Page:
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Commentary By Josh Barro

Democrat Raimondo's Rhode Island Reforms Are Remarkable

Governance, Cities, Economics Tax & Budget

Pensions are on the political agenda in nearly every state. The stock market downturn of 2008 and 2009 battered pension funds, exposed the true cost of benefit sweeteners awarded during the tech and housing booms, and left state officials searching for dollars to pour into pension funds. But in most states, reform has been a bust, with meaningful savings put off for years or decades.

However, one small state was a big exception -- Rhode Island. General Treasurer Gina Raimondo led Rhode Island to enact the boldest pension reform of any state in recent years. For this, she will receive the Manhattan Institute’s Urban Innovator award this week.

This award recognizes state and local officials whose innovative approaches improve the efficacy of government and the prosperity of cities. Past winners have included Michelle Rhee, Mitch Daniels, Jeb Bush and Anthony Williams. While we have usually honored mayors and governors, Raimondo will be the first down-ballot statewide official to receive the award, and for good reason.

Before reform, Rhode Island had one of the largest pension funding gaps in the country, relative to its size. Absent reform, the state would see required pension contributions double in two years. While other states could kick the can down the road, Rhode Island had no choice but to clean up the mess.

Raimondo put forward a plan that would get the state’s pension costs under control and reduce the risk that further funding gaps would appear in the future. In order to do this, her plan had to differ in a few ways from those seen in most states.

First, reforms apply to future earnings by existing employees, not just to new workers. Unlike in states that have limited pension reforms to new or non-vested employees, this means that Rhode Island will start realizing substantial savings immediately because of the lower cost of the new system.

Second, investment risks in the reformed pension plan will be shared between employees and the government. In a traditional defined-benefit plan, employee benefits are fixed and taxpayers bear all investment risk, which is how states have ended up with such large unfunded liabilities.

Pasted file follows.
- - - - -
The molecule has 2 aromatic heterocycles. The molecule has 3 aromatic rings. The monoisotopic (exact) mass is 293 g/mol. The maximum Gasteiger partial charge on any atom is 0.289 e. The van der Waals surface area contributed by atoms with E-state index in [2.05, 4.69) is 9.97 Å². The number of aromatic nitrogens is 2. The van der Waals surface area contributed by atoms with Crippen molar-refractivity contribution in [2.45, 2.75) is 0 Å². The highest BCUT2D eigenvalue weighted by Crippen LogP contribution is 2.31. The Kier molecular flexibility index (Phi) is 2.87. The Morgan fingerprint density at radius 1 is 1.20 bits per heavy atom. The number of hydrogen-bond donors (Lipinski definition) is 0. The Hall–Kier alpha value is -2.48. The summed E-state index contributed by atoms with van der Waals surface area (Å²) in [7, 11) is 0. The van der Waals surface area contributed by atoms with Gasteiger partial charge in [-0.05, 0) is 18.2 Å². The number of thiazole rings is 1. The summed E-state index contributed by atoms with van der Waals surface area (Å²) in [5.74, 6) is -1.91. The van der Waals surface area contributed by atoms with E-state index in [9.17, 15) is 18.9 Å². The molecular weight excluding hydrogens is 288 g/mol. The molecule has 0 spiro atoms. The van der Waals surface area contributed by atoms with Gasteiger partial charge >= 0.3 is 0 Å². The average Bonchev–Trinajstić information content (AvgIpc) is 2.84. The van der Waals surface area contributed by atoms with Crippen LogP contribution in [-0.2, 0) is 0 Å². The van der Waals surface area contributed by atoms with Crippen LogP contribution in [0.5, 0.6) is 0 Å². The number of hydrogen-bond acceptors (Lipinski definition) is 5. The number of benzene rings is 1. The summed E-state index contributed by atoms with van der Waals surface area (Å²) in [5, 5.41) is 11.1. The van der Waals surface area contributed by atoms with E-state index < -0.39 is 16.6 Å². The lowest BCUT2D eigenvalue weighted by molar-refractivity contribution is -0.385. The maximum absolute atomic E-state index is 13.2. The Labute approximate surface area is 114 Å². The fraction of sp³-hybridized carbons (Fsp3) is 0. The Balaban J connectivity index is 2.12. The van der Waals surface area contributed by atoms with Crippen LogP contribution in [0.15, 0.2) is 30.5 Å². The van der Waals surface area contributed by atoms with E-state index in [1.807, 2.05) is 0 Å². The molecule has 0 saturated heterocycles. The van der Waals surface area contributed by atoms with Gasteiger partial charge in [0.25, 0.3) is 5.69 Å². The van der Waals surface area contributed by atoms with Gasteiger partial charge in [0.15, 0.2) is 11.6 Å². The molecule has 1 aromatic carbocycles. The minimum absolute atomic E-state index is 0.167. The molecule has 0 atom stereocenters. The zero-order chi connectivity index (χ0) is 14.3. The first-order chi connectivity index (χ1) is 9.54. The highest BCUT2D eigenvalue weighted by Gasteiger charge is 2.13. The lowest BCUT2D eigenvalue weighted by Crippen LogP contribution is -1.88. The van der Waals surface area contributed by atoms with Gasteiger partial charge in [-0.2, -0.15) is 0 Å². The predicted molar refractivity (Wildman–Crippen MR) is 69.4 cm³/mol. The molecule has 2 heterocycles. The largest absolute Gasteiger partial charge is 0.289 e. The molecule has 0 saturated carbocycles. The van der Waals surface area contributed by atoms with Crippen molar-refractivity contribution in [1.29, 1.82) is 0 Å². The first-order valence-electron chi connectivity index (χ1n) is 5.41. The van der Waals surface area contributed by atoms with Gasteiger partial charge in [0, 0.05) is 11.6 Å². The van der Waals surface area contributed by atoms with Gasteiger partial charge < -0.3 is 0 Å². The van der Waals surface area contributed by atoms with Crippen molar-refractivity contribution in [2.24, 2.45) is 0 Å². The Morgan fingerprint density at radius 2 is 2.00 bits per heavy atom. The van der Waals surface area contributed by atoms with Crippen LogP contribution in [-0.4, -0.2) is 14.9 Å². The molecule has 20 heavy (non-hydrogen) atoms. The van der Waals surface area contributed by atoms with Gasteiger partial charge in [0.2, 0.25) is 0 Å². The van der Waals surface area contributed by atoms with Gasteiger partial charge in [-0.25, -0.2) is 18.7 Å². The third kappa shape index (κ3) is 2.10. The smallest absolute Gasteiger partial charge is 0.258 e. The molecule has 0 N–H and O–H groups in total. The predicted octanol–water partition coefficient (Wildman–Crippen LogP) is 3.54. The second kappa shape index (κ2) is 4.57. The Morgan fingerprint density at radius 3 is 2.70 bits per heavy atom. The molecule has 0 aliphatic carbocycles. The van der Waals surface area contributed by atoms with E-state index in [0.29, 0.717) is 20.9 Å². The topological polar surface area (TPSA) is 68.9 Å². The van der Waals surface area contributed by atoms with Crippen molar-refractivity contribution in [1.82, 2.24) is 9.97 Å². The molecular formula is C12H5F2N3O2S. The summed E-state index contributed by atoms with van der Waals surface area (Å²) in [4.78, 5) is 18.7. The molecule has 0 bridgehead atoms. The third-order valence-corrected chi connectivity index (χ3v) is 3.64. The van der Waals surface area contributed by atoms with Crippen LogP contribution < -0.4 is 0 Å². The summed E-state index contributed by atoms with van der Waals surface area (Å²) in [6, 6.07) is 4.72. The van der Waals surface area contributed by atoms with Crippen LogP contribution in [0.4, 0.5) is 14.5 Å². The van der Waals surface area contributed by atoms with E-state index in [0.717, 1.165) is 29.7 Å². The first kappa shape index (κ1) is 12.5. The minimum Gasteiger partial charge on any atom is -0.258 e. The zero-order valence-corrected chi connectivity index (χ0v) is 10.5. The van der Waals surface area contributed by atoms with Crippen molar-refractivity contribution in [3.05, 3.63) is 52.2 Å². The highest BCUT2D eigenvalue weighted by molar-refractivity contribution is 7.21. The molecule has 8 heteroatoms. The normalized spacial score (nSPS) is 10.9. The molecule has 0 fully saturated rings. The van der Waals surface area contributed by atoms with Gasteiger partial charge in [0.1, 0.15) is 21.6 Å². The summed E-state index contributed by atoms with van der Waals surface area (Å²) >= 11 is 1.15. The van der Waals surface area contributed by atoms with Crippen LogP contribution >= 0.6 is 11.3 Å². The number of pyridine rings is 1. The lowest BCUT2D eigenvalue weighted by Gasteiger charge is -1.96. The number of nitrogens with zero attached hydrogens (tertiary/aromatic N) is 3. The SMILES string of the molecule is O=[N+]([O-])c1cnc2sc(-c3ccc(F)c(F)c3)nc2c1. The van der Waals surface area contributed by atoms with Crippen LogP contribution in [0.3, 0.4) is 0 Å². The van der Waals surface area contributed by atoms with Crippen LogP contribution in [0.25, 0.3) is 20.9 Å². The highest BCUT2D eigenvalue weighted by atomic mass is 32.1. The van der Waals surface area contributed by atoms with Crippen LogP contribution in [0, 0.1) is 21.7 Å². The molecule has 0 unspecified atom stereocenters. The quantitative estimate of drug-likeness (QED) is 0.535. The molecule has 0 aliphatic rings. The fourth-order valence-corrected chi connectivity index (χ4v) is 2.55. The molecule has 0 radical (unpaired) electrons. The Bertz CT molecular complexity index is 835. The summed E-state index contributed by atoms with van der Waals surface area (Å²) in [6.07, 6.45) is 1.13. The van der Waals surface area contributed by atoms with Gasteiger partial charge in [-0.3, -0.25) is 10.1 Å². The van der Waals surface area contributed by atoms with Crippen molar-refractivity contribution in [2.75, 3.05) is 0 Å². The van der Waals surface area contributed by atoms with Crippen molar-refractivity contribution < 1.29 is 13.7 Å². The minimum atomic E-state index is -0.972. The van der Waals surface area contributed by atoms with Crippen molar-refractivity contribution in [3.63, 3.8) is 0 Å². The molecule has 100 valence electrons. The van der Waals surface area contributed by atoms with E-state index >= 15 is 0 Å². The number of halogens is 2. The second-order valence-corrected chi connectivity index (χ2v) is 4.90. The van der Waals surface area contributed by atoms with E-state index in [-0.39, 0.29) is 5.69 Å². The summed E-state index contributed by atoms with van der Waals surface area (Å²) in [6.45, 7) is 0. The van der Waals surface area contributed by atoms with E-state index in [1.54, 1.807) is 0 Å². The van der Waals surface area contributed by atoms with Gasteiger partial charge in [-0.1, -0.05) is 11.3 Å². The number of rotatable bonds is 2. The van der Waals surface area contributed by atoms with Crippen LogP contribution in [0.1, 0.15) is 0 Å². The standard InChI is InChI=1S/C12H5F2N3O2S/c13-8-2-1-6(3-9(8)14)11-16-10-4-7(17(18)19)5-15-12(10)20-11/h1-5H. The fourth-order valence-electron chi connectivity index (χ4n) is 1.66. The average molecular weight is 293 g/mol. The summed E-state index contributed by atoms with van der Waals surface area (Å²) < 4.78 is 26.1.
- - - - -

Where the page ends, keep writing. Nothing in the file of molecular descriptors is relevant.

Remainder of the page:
In Rhode Island, new pension benefits will be split between a defined-benefit plan and a 401(k). Additionally, the defined benefit will include a cost of living adjustment mechanism that exposes workers to a portion of the pension fund’s over- or underperformance.

It is still possible that Rhode Island will experience funding gaps in this new system when the stock market performs poorly, but they will tend to be more manageable relative to the size of the state’s economy.

Finally, the state has frozen the cost of living adjustment offered to retirees in its current defined-benefit plan. This is the most controversial aspect of the reform -- it amounts to rescinding a benefit previously awarded -- but it reduces the unfunded liability by billions of dollars and was embraced by lawmakers looking for breathing room in the budget.

Raimondo is a Democrat, and so are more than 80 percent of the members of Rhode Island’s legislature. But as the treasurer is fond of saying, pension reform isn’t a question of ideology, but of math.

Without real reform, Rhode Island’s annual pension costs would soar by hundreds of millions of dollars a year -- a large figure in a state of one million residents. Raimondo emphasized that the ever-rising demands of the pension system would mean less money available for education and municipal services, and a deterioration in the effectiveness of government.

Ultimately, the reforms won the backing of most of Rhode Island’s top officials, including the governor and legislative leadership. The legislature overwhelmingly passed the package with only minor changes in November. A December poll from Brown University found 60 percent support for the new law.

Rhode Island isn’t quite done -- while these reforms have put the statewide pension systems on sound footing, it has many troubled local pension systems that will require attention in 2012. But the Ocean State has provided a road map for politically and financially viable pension reform that other states, especially blue states, should consider copying.

This piece originally appeared in Washington Examiner

This piece originally appeared in Washington Examiner